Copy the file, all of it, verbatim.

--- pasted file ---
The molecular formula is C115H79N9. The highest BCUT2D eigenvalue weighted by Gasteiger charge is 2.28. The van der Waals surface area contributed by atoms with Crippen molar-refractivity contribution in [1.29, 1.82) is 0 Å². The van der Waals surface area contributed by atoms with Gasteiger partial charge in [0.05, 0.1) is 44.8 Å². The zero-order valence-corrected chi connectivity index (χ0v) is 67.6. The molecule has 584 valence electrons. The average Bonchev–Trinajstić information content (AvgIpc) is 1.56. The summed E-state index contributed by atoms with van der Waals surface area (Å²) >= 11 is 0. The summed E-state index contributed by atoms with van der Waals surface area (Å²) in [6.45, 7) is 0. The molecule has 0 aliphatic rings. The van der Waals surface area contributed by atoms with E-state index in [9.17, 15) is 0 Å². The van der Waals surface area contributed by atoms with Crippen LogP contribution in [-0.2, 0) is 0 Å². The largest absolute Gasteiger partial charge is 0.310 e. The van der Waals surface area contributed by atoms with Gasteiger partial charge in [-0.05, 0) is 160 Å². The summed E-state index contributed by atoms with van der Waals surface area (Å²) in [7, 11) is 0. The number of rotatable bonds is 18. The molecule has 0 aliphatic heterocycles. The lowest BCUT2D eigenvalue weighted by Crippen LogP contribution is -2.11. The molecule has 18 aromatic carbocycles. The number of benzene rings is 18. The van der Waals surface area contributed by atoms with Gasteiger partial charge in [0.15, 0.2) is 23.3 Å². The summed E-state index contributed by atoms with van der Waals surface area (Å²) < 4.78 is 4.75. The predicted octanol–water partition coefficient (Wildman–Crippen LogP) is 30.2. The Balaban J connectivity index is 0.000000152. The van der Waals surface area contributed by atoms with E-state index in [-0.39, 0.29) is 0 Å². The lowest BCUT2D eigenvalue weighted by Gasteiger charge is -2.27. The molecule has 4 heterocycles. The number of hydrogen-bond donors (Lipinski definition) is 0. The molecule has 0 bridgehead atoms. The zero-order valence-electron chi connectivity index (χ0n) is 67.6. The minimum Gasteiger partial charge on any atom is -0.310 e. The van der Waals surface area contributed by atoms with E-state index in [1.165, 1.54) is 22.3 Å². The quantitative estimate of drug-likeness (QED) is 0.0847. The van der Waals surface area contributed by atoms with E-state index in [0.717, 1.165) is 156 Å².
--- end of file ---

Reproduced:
The molecular formula is C115H79N9. The highest BCUT2D eigenvalue weighted by Gasteiger charge is 2.28. The van der Waals surface area contributed by atoms with Crippen molar-refractivity contribution in [1.29, 1.82) is 0 Å². The van der Waals surface area contributed by atoms with Gasteiger partial charge in [0.05, 0.1) is 44.8 Å². The zero-order valence-corrected chi connectivity index (χ0v) is 67.6. The molecule has 584 valence electrons. The average Bonchev–Trinajstić information content (AvgIpc) is 1.56. The summed E-state index contributed by atoms with van der Waals surface area (Å²) >= 11 is 0. The summed E-state index contributed by atoms with van der Waals surface area (Å²) in [6.45, 7) is 0. The molecule has 0 aliphatic rings. The van der Waals surface area contributed by atoms with E-state index in [9.17, 15) is 0 Å². The van der Waals surface area contributed by atoms with Crippen LogP contribution in [-0.2, 0) is 0 Å². The largest absolute Gasteiger partial charge is 0.310 e. The van der Waals surface area contributed by atoms with Gasteiger partial charge in [-0.05, 0) is 160 Å². The summed E-state index contributed by atoms with van der Waals surface area (Å²) in [7, 11) is 0. The number of rotatable bonds is 18. The molecule has 0 aliphatic heterocycles. The lowest BCUT2D eigenvalue weighted by Crippen LogP contribution is -2.11. The molecule has 18 aromatic carbocycles. The number of benzene rings is 18. The van der Waals surface area contributed by atoms with Gasteiger partial charge in [0.15, 0.2) is 23.3 Å². The summed E-state index contributed by atoms with van der Waals surface area (Å²) < 4.78 is 4.75. The predicted octanol–water partition coefficient (Wildman–Crippen LogP) is 30.2. The Balaban J connectivity index is 0.000000152. The van der Waals surface area contributed by atoms with E-state index in [-0.39, 0.29) is 0 Å². The lowest BCUT2D eigenvalue weighted by Gasteiger charge is -2.27. The molecule has 4 heterocycles. The number of hydrogen-bond donors (Lipinski definition) is 0. The molecule has 0 bridgehead atoms. The zero-order valence-electron chi connectivity index (χ0n) is 67.6. The minimum Gasteiger partial charge on any atom is -0.310 e. The van der Waals surface area contributed by atoms with E-state index in [1.165, 1.54) is 22.3 Å². The quantitative estimate of drug-likeness (QED) is 0.0847. The van der Waals surface area contributed by atoms with E-state index in [0.717, 1.165) is 156 Å².